Ashley Eadon’s adventure in India as a New Colombo Plan Scholar

Ashley Eadon’s time in India has been nothing short of an adventure. She’s traveled the country, met former Foreign Affairs minister Julie Bishop, danced at an Indian wedding and pursued her passion for sustainable development and human rights.

Ashley has done all this while being financially, academically and professionally supported by a New Colombo Plan Scholarship – one of the largest and most prestigious study abroad scholarships available to Australian students.

“I gained the opportunity to study and intern overseas whilst learning a language,” she says. “I’ve made wonderful friendships in and out of the NCP network. I have spoken at the Australian High Commission in India and met professionals highly successful in their fields.

“I have been able to travel and see the world and challenge myself whilst having a lot of fun. Honestly, the benefits and experiences are too great to count but I know this experience will be a foundational time for my career and life.”

Ashley met Former Australian Foreign Minister Julie Bishop.

Ashley is halfway through a Bachelor of Laws and Psychological Science (Honours) double degree at La Trobe’s Bendigo Campus. She studied abroad at Lady Shri Ram College for Women (LSR) in New Delhi, where she was the only Australian on campus.

“Admission into LSR is highly competitive,” Ashley says. “The girls needed to score 98.75% or above. So needless to say, I was studying and learning alongside some highly intelligent and passionate young women.”

It didn’t take too long for Ashley to make friends at her new school during Orientation. She credits her quick adjustment to traveling and moving around Australia and the world throughout her childhood, living in the USA, Queensland and rural Victoria.

“My Dad was born in the Solomon Islands and I have family in over 4 continents, so I grew up with a global awareness that naturally formed a passion for sustainable development and human rights.

“I also care about the environment, fair trade and I want all children to have the opportunity for a quality education. I am passionate about people, learning new things and doing the best with what I have.”

‘Why I was chosen’

Ashley was shopping with her sister in Big W when she received the news she’d scored a NCP scholarship.

“I was so nervous to open the email but they put me out of my misery quickly with the first line stating I had won the scholarship. I danced around the aisle with blurry eyes and a feeling of disbelief. I was ecstatic and honestly blown away that I was a New Colombo Plan Scholar, I couldn’t believe it.”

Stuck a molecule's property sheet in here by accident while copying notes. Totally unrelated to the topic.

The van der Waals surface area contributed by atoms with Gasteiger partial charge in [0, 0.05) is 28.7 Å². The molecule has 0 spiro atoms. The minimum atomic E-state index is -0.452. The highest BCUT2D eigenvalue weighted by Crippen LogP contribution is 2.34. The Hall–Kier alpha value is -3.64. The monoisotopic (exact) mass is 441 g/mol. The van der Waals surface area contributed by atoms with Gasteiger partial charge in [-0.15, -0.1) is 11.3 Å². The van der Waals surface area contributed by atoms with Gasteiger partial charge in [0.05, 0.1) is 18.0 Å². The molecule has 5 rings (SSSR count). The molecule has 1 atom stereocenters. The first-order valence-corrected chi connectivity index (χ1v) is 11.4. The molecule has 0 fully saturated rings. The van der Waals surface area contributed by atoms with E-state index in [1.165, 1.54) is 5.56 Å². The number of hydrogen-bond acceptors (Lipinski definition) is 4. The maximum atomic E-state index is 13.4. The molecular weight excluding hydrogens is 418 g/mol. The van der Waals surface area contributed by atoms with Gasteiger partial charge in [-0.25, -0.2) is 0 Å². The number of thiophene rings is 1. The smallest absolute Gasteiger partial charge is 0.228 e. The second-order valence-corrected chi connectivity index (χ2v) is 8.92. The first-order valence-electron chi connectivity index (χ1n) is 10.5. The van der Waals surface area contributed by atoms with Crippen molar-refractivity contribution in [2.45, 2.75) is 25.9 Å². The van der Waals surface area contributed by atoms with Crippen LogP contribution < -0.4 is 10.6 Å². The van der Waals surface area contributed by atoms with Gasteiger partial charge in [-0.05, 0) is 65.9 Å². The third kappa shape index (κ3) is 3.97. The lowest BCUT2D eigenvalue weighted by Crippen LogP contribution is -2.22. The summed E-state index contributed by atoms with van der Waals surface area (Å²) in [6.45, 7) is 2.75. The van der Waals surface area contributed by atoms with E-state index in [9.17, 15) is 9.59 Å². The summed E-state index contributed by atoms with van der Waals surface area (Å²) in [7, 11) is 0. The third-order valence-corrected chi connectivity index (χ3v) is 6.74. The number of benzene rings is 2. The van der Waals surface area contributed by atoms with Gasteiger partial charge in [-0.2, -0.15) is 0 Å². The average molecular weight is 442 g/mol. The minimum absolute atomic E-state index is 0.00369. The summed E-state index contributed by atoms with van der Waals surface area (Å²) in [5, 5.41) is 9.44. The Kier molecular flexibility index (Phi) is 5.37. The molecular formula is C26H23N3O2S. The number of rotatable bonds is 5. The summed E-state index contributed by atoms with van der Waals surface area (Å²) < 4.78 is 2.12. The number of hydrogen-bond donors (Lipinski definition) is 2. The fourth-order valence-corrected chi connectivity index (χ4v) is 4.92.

She’d found out about the scholarship opportunity by chance when attending a conference at the United Nations in Bangkok, Thailand, with the La Trobe Student Excellence Academy.

“I coincidentally ran into another La Trobe student and she told me all about her insane plans to live in Asia and study in India for over a year, fully funded whilst getting academic credit. I asked her a billion questions and found out about the New Colombo Plan Scholarship.”

It was an opportunity Ashley knew she couldn’t pass up. She understood it would be competitive but felt she owed it to herself to at least apply.

Ashley’s past involvement in sustainable development and human rights causes during her time at La Trobe showed just how committed she was – a big factor in why she ultimately succeeded in attaining a scholarship, she says.

“For my other friends who are scholars that is also a big thing. They have all shown sustained interest and excellence in their field of study whether that be law, education, animal sciences, dance or whatever it may be.

“I had previously lived abroad in Thailand and undertaken an internship as a Youth Advocate for the United Nations. I believe that all of the volunteering, internships, paid work alongside my academic achievements painted a picture of who I am in a way that showed I am committed and passionate about my field and would be a good fit for the program.”

Experiencing India

There were a number of reasons Ashley felt drawn to India. The country is an economic powerhouse, she says, packed full of diversity and has an incredibly exciting future on the world stage.

“India is big, bold and beautiful! It is often said that you don’t visit India, you experience India. It can be an assault on the senses but there is literally no other place on earth like it. India does face immense developmental challenges but consistently produces innovative ways to combat these challenges. Every day in India was different and there was always something unexpected to see or learn.”

“It’s a land filled with deserts, snow covered mountains, cities, villages, hill stations, oceans and more! In one part of the country there can be snow, another part a sweltering desert and then in another state, dense jungles with tigers. There are 22 major languages spoken and over 720 dialects.